On August 5, 1967, U.S. Supreme Court Justice William O. Douglas leads a protest against the Kennecott Copper Corporation, which has announced plans to develop an open-pit copper mine in the Glacier Peak Wilderness near Darrington. Activists have invited Douglas to a protest gathering at the Sulphur Creek Campground along the Suiattle River. Douglas welcomes the opportunity to speak about wilderness values; a Washington native, he knows the area of the proposed mine firsthand and has written of its virtues. Among a crowd of hundreds, Douglas warns about what would be lost if Kennecott proceeds with its mine, stating "just because something’s legal doesn’t necessarily mean it’s right" (Morris, 3).
Son of Yakima
U.S. Supreme Court justice William O. Douglas (1898-1980) welcomed causes off the bench. Nothing attracted him more than protecting wild places in the Pacific Northwest. Hailing from Yakima, Justice Douglas sat on the nation’s highest court but felt just as comfortable high in the Cascade Mountains. In 1967, local activists invited Douglas to a protest outside Darrington, near where Kennecott Copper Corporation planned an open-pit copper mine. He accepted, and the event reflected important political values and tensions of the time.
This was not Justice Douglas’s first trip to the Glacier Peak area. After a hike in the 1950s, he wrote eloquently about the area in his 1960 book, My Wilderness: The Pacific West. There, he touched on themes he preached his entire public life, such as the strength obtained from time in nature and the beauty of wilderness. Threats to special places like Glacier Peak roused Douglas. In the mountains at a place called Miners Ridge, mining companies sought valuable minerals; along the Suiattle River, timber companies coveted timber. But Douglas argued, "The aesthetic values of the wilderness are as much our inheritance as the veins of copper and coal in our hills and the forests in our mountains" (Douglas, 160).
There could be salvation by protecting this land as wilderness. "If the valleys and ridges of this Glacier Peak area are sealed from commercial projects, we will have forever in America high country of enchantment," he wrote. "Those who search them out will learn that an emptiness in life comes with the destruction of wilderness; that a fullness of life follows when one comes on intimate terms with woods and peaks and meadows" (Douglas 165). Someone who thought that could not abide the idea of an open-pit mine in the middle of wilderness.
Kennecott Copper acquired mining patents in the early 1950s near Miners Ridge and the iconic Image Lake. The Forest Service had long managed the area as a roadless recreation area, but the agency could not stop mining. When the Forest Service made it a wilderness area in 1960, and even after Congress strengthened that designation with the Wilderness Act of 1964, mining could not be prohibited. One of the compromises included to pass the Wilderness Act through Congress allowed existing mining claims to be worked and further exploration for new claims until 1984. When Kennecott announced in late 1966 that it was planning to open a new mine, it initiated the first test to see how the so-called mining loophole would work.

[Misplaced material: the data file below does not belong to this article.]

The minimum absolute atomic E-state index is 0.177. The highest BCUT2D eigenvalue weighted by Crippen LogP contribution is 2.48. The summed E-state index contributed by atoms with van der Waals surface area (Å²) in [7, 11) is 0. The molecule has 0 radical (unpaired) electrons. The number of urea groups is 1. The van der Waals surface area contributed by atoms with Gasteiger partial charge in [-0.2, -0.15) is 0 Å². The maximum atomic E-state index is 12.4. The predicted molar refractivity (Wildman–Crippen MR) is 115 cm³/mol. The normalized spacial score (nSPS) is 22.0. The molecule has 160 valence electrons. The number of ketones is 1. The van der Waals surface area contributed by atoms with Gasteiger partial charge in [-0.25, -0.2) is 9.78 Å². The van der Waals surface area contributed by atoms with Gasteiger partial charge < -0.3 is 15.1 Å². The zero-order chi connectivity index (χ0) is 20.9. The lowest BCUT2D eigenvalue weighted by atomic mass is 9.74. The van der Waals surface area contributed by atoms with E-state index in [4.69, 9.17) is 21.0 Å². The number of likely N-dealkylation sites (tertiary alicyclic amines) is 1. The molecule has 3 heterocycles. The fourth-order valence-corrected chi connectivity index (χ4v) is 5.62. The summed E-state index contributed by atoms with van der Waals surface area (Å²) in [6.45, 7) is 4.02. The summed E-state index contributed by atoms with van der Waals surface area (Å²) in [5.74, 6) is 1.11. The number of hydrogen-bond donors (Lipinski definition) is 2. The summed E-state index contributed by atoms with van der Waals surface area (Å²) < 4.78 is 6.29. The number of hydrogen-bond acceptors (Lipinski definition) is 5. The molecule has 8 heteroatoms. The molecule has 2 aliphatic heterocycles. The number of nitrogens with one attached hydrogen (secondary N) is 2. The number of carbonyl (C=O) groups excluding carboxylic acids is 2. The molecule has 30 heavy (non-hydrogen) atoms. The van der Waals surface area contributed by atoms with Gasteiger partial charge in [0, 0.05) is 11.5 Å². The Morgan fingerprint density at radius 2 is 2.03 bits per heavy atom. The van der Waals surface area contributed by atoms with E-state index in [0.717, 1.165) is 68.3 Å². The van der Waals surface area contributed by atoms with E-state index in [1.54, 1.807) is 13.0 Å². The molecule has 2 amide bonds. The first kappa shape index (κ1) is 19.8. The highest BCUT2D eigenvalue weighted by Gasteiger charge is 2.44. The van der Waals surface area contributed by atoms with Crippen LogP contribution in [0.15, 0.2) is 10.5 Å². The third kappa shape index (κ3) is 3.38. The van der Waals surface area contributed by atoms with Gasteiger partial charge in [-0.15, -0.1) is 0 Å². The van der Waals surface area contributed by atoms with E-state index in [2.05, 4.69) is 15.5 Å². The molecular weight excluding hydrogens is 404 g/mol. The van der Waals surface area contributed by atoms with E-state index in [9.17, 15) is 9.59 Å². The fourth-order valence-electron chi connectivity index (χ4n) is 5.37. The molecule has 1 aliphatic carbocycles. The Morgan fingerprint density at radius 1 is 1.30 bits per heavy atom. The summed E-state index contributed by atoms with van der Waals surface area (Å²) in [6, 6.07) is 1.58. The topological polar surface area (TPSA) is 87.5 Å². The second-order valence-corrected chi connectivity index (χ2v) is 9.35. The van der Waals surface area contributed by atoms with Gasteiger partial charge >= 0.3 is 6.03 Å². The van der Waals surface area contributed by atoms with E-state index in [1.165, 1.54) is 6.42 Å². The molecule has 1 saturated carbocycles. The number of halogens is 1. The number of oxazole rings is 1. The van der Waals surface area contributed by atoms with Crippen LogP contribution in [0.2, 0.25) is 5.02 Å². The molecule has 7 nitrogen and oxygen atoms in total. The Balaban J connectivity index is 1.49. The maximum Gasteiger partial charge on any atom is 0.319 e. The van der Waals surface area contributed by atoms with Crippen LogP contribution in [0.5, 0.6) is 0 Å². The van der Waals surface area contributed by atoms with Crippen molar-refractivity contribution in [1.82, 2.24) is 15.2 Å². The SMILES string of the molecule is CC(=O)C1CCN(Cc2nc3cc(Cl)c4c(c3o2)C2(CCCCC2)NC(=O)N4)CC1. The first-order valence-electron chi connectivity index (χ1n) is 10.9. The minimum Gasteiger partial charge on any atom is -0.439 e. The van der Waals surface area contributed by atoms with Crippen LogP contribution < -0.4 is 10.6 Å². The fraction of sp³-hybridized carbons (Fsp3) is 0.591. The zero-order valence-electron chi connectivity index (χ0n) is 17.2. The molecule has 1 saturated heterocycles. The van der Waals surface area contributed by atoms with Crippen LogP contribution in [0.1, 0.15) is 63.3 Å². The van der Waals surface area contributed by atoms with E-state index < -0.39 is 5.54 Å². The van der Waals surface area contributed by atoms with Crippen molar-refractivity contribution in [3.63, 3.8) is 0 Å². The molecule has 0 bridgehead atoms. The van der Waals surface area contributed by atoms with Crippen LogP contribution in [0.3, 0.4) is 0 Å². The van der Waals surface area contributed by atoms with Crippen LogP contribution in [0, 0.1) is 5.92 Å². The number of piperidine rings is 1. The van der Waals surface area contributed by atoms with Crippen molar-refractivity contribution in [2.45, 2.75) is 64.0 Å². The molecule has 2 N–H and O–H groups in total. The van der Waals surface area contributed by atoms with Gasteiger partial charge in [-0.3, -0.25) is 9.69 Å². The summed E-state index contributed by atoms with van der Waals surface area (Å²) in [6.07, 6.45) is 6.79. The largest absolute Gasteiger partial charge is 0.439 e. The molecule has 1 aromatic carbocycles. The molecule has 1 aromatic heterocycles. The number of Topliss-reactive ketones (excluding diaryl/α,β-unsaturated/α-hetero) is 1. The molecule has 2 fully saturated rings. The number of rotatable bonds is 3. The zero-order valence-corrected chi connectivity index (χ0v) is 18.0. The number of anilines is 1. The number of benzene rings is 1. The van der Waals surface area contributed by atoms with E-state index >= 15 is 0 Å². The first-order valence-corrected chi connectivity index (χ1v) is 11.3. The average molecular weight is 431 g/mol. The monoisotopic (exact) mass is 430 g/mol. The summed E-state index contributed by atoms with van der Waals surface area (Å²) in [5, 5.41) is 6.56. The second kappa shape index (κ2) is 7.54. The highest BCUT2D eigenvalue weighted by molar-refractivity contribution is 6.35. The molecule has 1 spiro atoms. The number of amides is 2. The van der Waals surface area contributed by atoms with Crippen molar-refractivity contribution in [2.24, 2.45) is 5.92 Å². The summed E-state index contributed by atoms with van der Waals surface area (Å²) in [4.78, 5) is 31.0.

David Birkner, a conservationist with the Statewide Committee to Stop Kennecott Copper, invited Douglas into potentially hostile territory. At least some parties in Darrington favored the mine and wanted the protestors to leave. A logger named Chuck Neidigh called them a "bunch of birdwatchers ... trying to take something away from those who have to work for a living" (Jones). A sign reading "Welcome Kennecott" greeted anyone traveling through the timber town. Recently, some mills had closed, so the promise of jobs encouraged residents and politicians such as state representative Henry Backstrom, a Democrat from Arlington who thought the mine would "be a shot in the arm for the working people" (Morris, 3). Backstrom suggested that after the mine closed, the open pit would fill with water and be a beautiful lake itself. These sorts of divisions became even more pronounced in the coming decades.
"For the Spiritual Side of Man"
If the town offered a cool reception, the Sulphur Creek Campground near the end of the Suiattle River Road provided a welcome atmosphere for Douglas. The media characterized the gathering as "a band of 150 adults, kids, dogs, and an assortment of people wearing beards and beads" (Morris, 3). Backpackers, conservationists, and student activists gathered among the trees and then walked up the trail. After hailing the wonders of wilderness and listing threats to it, Douglas pleaded with the activists, "Let’s not turn everything into dollars. Let’s save something for the spiritual side of man" (Jones). Wearing a flannel shirt and standing with a crowd circling him, Douglas inspired action, claiming, "just because something’s legal doesn’t necessarily mean it’s right" (Morris, 3). This statement coming from a Supreme Court justice, symbol of the highest law in the nation, stood out. But Douglas and those around him thought too much was at stake.
As had happened elsewhere, Justice Douglas brought needed attention that supported the conservation cause. This so-called camp-in galvanized the Northwest public on behalf of wilderness and was part of a successful campaign to create North Cascades National Park the following year – and to prevent Kennecott from digging its open pit. Other protests and factors played a role, but Justice Douglas’s efforts stood out as a high point in the campaign against Kennecott.